LEESBURG, Ga. -- When official Georgia House records showed an "E" beside state Rep. Ed Rynders' name on crucial budget, immigration and Sunday alcohol sales votes Tuesday and Thursday, many Southwest Georgians wondered why the Leesburg Republican failed to cast his vote on such important legislation.
The "E," it turns out, represents the first excused absence of Rynders' nine-year House tenure, and it became necessary when he developed a kidney stone that required emergency surgery.
Rynders underwent surgery at Phoebe Putney Memorial Hospital Thursday and is currently at home recuperating.
"You're not alone in wondering about the 'E' by my name," a groggy Rynders said Friday afternoon. "I've gotten emails from concerned constituents wanting to know why I didn't cast my vote on those important issues.
"Voting is the most important thing I do in the House, and I didn't want anyone to think this was a case of dereliction of duty. It simply couldn't have been avoided."
Rynders said he has actually been fighting the kidney issue for more than a month.
"I thought it was an infection, took an antibiotic and didn't seek treatment," he said. "But my self-diagnosis turned out to be wrong."
Rynders said he started experiencing severe pain on Monday and went to the House doctor, who prescribed pain medication and scheduled an MRI at Emory Hospital in Atlanta for 7:45 a.m. Tuesday.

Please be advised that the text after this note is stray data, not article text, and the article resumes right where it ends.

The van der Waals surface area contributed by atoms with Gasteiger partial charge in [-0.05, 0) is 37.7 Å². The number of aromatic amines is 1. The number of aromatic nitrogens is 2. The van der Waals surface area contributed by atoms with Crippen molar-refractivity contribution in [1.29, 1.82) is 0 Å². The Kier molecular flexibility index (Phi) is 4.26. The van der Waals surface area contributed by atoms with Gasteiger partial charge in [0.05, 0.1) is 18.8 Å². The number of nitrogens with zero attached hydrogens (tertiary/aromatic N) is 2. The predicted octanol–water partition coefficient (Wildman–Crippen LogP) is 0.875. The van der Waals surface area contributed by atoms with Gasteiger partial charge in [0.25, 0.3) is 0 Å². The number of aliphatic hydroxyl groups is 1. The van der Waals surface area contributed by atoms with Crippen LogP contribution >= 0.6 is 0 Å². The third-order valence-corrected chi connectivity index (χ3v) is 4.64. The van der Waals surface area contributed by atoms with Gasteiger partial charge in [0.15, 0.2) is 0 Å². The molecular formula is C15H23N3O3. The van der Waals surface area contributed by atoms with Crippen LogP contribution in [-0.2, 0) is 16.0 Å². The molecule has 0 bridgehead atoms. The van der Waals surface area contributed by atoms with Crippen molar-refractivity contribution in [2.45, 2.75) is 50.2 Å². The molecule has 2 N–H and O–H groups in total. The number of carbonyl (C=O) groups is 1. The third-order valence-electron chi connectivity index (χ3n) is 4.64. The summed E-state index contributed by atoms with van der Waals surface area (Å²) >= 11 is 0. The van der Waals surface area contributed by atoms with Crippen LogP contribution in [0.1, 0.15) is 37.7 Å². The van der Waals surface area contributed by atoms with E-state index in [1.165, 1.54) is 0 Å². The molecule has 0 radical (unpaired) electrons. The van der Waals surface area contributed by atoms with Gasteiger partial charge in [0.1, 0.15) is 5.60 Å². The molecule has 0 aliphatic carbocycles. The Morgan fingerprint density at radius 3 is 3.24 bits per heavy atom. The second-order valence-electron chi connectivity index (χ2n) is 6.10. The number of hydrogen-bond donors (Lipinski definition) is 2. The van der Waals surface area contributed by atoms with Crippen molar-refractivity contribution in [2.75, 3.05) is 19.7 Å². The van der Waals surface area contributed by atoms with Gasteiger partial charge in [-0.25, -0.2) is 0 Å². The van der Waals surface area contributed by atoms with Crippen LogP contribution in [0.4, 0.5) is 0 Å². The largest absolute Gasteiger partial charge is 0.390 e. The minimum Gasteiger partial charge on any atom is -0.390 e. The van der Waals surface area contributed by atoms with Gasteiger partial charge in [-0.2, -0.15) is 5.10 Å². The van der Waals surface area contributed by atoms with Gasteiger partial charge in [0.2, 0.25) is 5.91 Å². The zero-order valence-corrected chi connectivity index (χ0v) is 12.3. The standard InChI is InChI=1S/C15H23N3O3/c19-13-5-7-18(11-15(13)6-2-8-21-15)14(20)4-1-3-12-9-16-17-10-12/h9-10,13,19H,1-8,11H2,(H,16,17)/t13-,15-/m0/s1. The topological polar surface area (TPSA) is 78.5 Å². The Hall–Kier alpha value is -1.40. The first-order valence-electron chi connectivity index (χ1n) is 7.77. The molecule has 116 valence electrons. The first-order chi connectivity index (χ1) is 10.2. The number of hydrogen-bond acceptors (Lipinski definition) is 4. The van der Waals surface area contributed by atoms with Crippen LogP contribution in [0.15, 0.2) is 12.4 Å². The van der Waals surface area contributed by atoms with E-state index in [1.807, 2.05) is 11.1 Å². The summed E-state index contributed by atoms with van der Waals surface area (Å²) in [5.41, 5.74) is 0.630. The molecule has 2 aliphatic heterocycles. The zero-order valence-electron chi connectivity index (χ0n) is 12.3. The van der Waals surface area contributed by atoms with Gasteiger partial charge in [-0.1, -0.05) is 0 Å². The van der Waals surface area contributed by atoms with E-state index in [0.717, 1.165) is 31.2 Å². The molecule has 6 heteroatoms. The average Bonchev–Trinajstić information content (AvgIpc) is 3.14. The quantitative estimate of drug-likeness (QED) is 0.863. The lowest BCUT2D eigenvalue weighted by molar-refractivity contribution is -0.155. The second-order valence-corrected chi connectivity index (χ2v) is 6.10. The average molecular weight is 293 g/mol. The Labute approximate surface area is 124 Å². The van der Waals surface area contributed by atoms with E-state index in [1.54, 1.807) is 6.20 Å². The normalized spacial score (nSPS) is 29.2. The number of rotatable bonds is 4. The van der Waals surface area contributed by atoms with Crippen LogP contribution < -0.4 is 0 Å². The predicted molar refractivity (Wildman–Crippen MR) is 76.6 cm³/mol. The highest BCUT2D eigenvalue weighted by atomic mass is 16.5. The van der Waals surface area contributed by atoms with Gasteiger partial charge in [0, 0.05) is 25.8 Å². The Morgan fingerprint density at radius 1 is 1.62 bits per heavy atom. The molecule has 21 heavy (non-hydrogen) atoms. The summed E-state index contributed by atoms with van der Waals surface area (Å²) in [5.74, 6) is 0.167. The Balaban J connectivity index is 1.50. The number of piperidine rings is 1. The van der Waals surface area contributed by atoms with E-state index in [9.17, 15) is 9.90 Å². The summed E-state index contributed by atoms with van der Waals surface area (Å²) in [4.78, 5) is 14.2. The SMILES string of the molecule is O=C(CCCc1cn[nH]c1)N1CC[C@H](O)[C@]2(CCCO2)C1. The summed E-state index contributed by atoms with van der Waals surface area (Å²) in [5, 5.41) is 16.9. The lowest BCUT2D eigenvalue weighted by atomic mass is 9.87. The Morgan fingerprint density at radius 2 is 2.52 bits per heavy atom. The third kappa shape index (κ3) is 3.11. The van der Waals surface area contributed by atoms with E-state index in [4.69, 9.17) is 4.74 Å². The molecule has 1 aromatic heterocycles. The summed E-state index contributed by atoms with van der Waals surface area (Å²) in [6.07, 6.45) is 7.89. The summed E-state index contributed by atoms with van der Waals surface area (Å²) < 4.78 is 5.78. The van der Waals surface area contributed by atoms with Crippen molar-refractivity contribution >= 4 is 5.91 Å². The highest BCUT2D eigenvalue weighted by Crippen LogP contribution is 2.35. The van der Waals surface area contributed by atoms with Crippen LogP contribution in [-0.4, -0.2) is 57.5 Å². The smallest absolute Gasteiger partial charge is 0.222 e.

Rynders sought and was granted an excused absence for Tuesday's 39th day of the 40-day session.
When the MRI revealed a kidney stone that was too large for laser surgery that is now used to pulverize the stone, Rynders was told he'd have to have invasive surgery. He drove home, in pain, Tuesday afternoon, and was scheduled for surgery Thursday morning at Phoebe.
"The surgery was done as outpatient, but it was done with a sense of urgency," Rynders said.
The state representative said his post-surgery prognosis is good, and he will spend the next few days recuperating before returning to Phoebe for follow-up.
"My politics have not changed, but this experience has softened my position -- at least for now -- on the use of narcotics," Rynders quipped, showing that his sense of humor survived the procedure.